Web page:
Question Video: Explaining the Steps in the Preparation of a Soluble Salt from Soluble Reactants Chemistry

Sodium chloride can be prepared by reacting sodium hydroxide with hydrochloric acid. In an experiment, a fixed volume of sodium hydroxide and a few drops of phenolphthalein were added into an Erlenmeyer flask. Hydrochloric acid was then added, from a buret, until the reaction was complete. The reaction was then repeated, without the indicator but using the exact volume of hydrochloric acid determined from the previous experiment. The resulting solution was then heated to produce white crystals of sodium chloride. Why were a few drops of phenolphthalein added to the solution at the start? [A] To increase the solubility of sodium chloride [B] To increase the basicity of sodium hydroxide [C] To remove any impurities in the solution [D] To act as an indicator and inform us when the reaction is complete [E] To act as a catalyst in the reaction, Why would this method not work for producing crystals of copper sulfate from copper(II) oxide and sulfuric acid at room temperature? Why could the sodium chloride not be obtained by filtering the solution?

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Video Transcript

Sodium chloride can be prepared by reacting sodium hydroxide with hydrochloric acid. In an experiment, a fixed volume of sodium hydroxide and a few drops of phenolphthalein were added into an Erlenmeyer flask. Hydrochloric acid was then added, from a buret, until the reaction was complete. The reaction was then repeated, without the indicator but using the exact volume of hydrochloric acid determined from the previous experiment. The resulting solution was then heated to produce white crystals of sodium chloride. Why were a few drops of phenolphthalein added to the solution at the start? (A) To increase the solubility of sodium chloride, (B) to increase the basicity of sodium hydroxide, (C) to remove any impurities in the solution, (D) to act as an indicator and inform us when the reaction is complete, or (E) to act as a catalyst in the reaction.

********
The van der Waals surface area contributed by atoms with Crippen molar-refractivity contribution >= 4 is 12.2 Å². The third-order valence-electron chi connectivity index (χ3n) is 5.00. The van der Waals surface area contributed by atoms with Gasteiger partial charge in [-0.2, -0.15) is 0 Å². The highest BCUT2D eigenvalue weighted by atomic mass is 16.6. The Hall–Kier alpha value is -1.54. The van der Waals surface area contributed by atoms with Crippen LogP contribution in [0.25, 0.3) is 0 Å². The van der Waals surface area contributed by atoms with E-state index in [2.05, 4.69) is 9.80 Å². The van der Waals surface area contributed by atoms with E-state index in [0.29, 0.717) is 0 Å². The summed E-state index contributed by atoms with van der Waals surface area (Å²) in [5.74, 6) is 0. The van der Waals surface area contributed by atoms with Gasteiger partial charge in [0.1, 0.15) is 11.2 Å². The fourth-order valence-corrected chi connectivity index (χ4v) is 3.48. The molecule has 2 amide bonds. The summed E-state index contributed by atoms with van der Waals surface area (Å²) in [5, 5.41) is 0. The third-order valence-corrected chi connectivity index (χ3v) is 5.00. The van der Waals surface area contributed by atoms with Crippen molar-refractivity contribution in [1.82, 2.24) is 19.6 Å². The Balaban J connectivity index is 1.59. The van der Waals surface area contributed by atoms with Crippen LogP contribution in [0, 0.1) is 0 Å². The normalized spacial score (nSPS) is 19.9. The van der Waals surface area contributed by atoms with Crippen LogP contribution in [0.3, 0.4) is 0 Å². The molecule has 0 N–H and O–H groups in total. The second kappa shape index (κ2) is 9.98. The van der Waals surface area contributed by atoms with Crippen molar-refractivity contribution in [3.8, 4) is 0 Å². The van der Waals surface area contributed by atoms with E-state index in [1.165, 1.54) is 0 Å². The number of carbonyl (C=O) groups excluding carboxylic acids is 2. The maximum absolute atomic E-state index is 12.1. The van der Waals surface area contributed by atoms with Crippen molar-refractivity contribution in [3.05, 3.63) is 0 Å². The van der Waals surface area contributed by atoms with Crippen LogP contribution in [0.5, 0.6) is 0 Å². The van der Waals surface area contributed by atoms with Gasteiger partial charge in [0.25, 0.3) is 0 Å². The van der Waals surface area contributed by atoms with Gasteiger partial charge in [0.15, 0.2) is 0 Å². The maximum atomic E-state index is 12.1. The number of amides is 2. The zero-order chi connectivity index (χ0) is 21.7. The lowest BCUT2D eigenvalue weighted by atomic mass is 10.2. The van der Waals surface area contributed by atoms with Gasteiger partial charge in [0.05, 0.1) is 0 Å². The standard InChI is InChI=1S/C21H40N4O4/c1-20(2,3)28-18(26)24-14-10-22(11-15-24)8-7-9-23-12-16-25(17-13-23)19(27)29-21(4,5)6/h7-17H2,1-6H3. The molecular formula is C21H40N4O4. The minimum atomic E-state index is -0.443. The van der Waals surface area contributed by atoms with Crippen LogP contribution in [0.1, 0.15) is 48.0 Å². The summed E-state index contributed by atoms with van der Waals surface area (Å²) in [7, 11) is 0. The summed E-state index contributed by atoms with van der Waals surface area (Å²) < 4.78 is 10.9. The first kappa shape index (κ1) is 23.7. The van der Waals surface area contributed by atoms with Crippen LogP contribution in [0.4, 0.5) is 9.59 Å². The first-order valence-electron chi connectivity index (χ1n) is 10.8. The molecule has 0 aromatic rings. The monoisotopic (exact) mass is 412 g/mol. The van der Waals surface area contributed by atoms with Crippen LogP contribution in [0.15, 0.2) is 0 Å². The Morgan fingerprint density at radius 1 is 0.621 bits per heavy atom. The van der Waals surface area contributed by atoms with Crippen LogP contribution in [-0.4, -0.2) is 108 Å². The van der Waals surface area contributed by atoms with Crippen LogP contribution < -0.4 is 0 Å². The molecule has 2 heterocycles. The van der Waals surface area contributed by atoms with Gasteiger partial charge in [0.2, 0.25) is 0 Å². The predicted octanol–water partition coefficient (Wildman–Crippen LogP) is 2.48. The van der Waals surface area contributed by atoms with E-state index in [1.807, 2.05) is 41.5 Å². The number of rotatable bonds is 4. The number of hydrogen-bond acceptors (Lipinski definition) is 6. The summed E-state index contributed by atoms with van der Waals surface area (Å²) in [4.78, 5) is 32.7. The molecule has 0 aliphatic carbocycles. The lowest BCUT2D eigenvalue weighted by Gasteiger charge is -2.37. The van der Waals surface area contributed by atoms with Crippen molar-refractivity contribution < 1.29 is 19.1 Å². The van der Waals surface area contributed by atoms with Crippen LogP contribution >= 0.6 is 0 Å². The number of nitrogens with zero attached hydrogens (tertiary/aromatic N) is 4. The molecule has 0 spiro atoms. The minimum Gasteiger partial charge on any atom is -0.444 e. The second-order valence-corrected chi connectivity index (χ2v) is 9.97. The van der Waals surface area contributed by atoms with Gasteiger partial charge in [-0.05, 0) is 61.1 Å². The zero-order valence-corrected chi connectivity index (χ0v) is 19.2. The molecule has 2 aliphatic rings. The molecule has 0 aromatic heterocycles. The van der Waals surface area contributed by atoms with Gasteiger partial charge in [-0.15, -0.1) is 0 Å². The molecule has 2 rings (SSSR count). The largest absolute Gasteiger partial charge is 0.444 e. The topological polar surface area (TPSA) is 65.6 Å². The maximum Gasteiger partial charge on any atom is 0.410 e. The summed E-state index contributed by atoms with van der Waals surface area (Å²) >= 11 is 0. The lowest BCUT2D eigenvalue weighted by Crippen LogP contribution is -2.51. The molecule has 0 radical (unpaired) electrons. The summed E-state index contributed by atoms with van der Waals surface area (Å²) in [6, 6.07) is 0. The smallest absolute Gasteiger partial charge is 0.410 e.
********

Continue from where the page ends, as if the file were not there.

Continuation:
Let’s first review the methods used in this experiment before answering the first part of our question. First, a fixed volume of sodium hydroxide, which is a basic solution and can be represented using its chemical formula NaOH with the state symbol aq representing that it is aqueous, was added to an Erlenmeyer flask, which can also be called a conical flask. In this same Erlenmeyer flask, a few drops of phenolphthalein were also added. Then, hydrochloric acid was reacted with sodium hydroxide using a buret.

Hydrochloric acid can be represented using the chemical formula HCl with the state symbol aq. Once this first reaction was completed and the exact volume of hydrochloric acid needed was determined, the process was repeated without the indicator. From this reaction, an aqueous solution is produced of sodium chloride, which can be represented using the chemical formula NaCl. This solution was then heated to drive off the second product of the reaction, which was liquid water or H2O with the state symbol l. With the water driven off, the remaining white crystals of sodium chloride could be collected.

The question asks us to consider why the phenolphthalein was added at the start of this experiment. Phenolphthalein is a compound whose color is determined by the pH of the solution to which it is added. In solutions with a pH higher than approximately eight, phenolphthalein appears pink. But in solutions with pHs lower than approximately eight, phenolphthalein is colorless. In this reaction between sodium hydroxide, which we can see from the diagram is a colorless solution, and it is a basic solution, which means it has a pH of above seven. Sodium hydroxide is reacted with hydrochloric acid, which we can see from the diagram is also a colorless solution and being that it is an acid has a pH of below seven.